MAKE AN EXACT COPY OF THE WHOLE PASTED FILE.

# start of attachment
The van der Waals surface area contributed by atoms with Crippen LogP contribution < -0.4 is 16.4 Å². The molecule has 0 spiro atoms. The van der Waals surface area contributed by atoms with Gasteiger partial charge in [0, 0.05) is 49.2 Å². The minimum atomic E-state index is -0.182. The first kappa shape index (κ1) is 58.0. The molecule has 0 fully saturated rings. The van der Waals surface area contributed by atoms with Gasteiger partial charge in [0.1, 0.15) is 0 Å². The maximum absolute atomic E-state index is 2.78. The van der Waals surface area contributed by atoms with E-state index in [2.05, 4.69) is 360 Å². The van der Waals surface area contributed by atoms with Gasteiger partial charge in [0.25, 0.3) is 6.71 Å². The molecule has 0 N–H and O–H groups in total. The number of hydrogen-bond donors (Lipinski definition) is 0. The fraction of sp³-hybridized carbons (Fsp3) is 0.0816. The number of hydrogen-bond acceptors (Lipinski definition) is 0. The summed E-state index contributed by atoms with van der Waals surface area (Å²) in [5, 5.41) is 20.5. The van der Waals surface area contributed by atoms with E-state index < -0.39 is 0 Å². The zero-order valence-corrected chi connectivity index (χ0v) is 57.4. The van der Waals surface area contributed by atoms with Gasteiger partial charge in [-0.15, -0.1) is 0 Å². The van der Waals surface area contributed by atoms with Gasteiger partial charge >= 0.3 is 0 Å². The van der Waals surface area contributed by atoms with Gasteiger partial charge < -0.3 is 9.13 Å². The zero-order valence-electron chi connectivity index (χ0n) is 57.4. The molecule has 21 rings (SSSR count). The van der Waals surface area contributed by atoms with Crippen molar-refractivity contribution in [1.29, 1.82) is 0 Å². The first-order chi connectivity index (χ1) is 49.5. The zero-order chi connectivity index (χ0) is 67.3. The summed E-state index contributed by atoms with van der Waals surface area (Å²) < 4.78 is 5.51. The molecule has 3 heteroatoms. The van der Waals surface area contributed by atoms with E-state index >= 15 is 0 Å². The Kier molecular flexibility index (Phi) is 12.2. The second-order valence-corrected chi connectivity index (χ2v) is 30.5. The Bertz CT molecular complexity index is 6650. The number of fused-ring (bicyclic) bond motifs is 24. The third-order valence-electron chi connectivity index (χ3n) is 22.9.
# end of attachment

The van der Waals surface area contributed by atoms with Crippen LogP contribution < -0.4 is 16.4 Å². The molecule has 0 spiro atoms. The van der Waals surface area contributed by atoms with Gasteiger partial charge in [0, 0.05) is 49.2 Å². The minimum atomic E-state index is -0.182. The first kappa shape index (κ1) is 58.0. The molecule has 0 fully saturated rings. The van der Waals surface area contributed by atoms with Gasteiger partial charge in [0.1, 0.15) is 0 Å². The maximum absolute atomic E-state index is 2.78. The van der Waals surface area contributed by atoms with E-state index in [2.05, 4.69) is 360 Å². The van der Waals surface area contributed by atoms with Gasteiger partial charge in [0.25, 0.3) is 6.71 Å². The molecule has 0 N–H and O–H groups in total. The number of hydrogen-bond donors (Lipinski definition) is 0. The fraction of sp³-hybridized carbons (Fsp3) is 0.0816. The number of hydrogen-bond acceptors (Lipinski definition) is 0. The summed E-state index contributed by atoms with van der Waals surface area (Å²) in [5, 5.41) is 20.5. The van der Waals surface area contributed by atoms with E-state index < -0.39 is 0 Å². The zero-order valence-corrected chi connectivity index (χ0v) is 57.4. The van der Waals surface area contributed by atoms with Gasteiger partial charge in [-0.15, -0.1) is 0 Å². The van der Waals surface area contributed by atoms with Gasteiger partial charge >= 0.3 is 0 Å². The van der Waals surface area contributed by atoms with Gasteiger partial charge < -0.3 is 9.13 Å². The zero-order valence-electron chi connectivity index (χ0n) is 57.4. The molecule has 21 rings (SSSR count). The van der Waals surface area contributed by atoms with Crippen molar-refractivity contribution in [1.29, 1.82) is 0 Å². The first-order chi connectivity index (χ1) is 49.5. The zero-order chi connectivity index (χ0) is 67.3. The summed E-state index contributed by atoms with van der Waals surface area (Å²) < 4.78 is 5.51. The molecule has 3 heteroatoms. The van der Waals surface area contributed by atoms with E-state index >= 15 is 0 Å². The Kier molecular flexibility index (Phi) is 12.2. The second-order valence-corrected chi connectivity index (χ2v) is 30.5. The Bertz CT molecular complexity index is 6650. The number of fused-ring (bicyclic) bond motifs is 24. The third-order valence-electron chi connectivity index (χ3n) is 22.9.